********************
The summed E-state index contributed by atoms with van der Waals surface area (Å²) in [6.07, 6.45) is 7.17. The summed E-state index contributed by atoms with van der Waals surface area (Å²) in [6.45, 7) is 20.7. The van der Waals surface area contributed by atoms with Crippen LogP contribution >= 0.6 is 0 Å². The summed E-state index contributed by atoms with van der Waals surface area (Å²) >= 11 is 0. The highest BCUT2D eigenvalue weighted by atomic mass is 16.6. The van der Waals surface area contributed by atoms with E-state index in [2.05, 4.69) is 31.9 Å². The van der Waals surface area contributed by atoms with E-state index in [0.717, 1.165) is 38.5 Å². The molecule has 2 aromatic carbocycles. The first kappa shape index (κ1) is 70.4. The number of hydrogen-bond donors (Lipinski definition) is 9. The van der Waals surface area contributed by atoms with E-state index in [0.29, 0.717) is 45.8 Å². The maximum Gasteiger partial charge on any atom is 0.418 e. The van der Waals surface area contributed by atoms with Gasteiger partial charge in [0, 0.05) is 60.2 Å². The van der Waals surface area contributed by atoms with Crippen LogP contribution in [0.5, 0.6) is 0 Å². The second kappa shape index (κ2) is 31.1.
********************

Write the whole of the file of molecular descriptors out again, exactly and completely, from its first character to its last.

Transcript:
The summed E-state index contributed by atoms with van der Waals surface area (Å²) in [6.07, 6.45) is 7.17. The summed E-state index contributed by atoms with van der Waals surface area (Å²) in [6.45, 7) is 20.7. The van der Waals surface area contributed by atoms with Crippen LogP contribution >= 0.6 is 0 Å². The summed E-state index contributed by atoms with van der Waals surface area (Å²) >= 11 is 0. The highest BCUT2D eigenvalue weighted by atomic mass is 16.6. The van der Waals surface area contributed by atoms with E-state index in [2.05, 4.69) is 31.9 Å². The van der Waals surface area contributed by atoms with E-state index in [0.717, 1.165) is 38.5 Å². The molecule has 2 aromatic carbocycles. The first kappa shape index (κ1) is 70.4. The number of hydrogen-bond donors (Lipinski definition) is 9. The van der Waals surface area contributed by atoms with E-state index in [0.29, 0.717) is 45.8 Å². The maximum Gasteiger partial charge on any atom is 0.418 e. The van der Waals surface area contributed by atoms with Gasteiger partial charge in [0, 0.05) is 60.2 Å². The van der Waals surface area contributed by atoms with Crippen LogP contribution in [0.5, 0.6) is 0 Å². The second kappa shape index (κ2) is 31.1.